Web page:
One way America recognizes its heroes is with the Congressional Medal of Honor. The award includes a citation which describes in detail what happened, including when and where. Last month, the President awarded the Honor to John Canley for his actions as a marine in Vietnam, 1968. Gunnery Sergeant Canley matters, and his name is etched into history.

History also documents a rather eclectic group of people who shared a common goal, to build a wall. It calls out scores of names, describing their actions and where they built. The account includes curious details. It notes the builders’ usual professions (priest, goldsmith, perfumer, government official). One man’s daughters helped with his section. Some worked beside their own houses. They undertook the work at personal risk, threatened with the accusation of sedition. (Neh. 3)

Why would the Bible record such detailed history? We know it outlines a grand narrative of God’s dealing with humanity, but it does so with stories of real people. In this story of the wall around Jerusalem, we witness what matters to God. People’s names, professions, and work locations are important. Where they lived mattered. The role of women mattered. God clearly cares about people, places, homes, and jobs because the details fill the Book.

The temptation is to think that in the grand scheme, you don’t matter much. You didn’t win a medal or make history. But let me assure you, dear reader, you haven’t escaped God’s attention, fortunately. Sure, there is an unnerving aspect of an all knowing God, especially if you are hiding something. Jesus said, “There is nothing concealed that will not be revealed, or hidden that will not be known” (Matt. 10:26). Jesus knows your past, too. When Nathanael asked how Jesus knew so much about him, He answered, “Before Philip called you, when you were under the fig tree, I saw you” (John 1:48).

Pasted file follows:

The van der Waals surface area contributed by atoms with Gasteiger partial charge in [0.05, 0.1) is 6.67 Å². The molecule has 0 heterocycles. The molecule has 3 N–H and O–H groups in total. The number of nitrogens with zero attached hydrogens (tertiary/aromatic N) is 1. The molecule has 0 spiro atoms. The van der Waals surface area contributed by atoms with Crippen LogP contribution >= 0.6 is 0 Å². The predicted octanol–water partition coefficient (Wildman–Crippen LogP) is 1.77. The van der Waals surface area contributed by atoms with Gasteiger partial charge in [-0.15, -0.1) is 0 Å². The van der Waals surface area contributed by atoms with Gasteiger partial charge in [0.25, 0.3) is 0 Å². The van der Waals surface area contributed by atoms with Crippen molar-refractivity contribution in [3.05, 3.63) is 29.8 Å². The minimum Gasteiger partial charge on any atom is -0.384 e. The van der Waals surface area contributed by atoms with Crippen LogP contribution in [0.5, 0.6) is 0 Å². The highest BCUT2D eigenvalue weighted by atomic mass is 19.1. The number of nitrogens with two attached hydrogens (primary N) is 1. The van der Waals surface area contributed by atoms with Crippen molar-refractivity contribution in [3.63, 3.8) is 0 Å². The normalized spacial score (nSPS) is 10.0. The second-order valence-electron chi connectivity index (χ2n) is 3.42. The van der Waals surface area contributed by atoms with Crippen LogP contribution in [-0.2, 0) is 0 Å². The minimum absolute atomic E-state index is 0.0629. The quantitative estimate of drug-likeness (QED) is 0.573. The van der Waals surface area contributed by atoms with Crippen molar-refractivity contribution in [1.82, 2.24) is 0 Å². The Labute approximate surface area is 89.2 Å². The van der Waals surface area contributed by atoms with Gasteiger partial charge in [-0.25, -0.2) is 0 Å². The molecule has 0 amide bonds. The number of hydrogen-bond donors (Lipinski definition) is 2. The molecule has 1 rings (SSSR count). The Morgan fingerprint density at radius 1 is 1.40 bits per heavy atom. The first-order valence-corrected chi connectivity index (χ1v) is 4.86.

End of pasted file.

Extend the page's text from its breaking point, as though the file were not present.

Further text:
But there is a more profound level of knowing, beyond concealed things and fig trees. We see this when Jesus warned He would tell certain posers, “I never knew you; depart from me” (Matt. 7:23). Love makes the difference with this kind of knowing. “If anyone loves God, he is known by Him” (1 Cor. 8:3). Loving God begins with accepting the truth about Jesus Christ, who loved you first despite your (ahem) details.

So be glad that God knows you. The Bible says, “Your Father knows what you need before you ask Him” (Matt. 6:8). When you sacrifice and serve, “Your Father, who sees what is done in secret, will reward you” (Matt. 6:4). To you, He has revealed Himself as Immanuel, or “God with us.” You may never receive a medal of honor or write your name in history, but if the God of the universe loves you, knows you, and is with you, then you matter.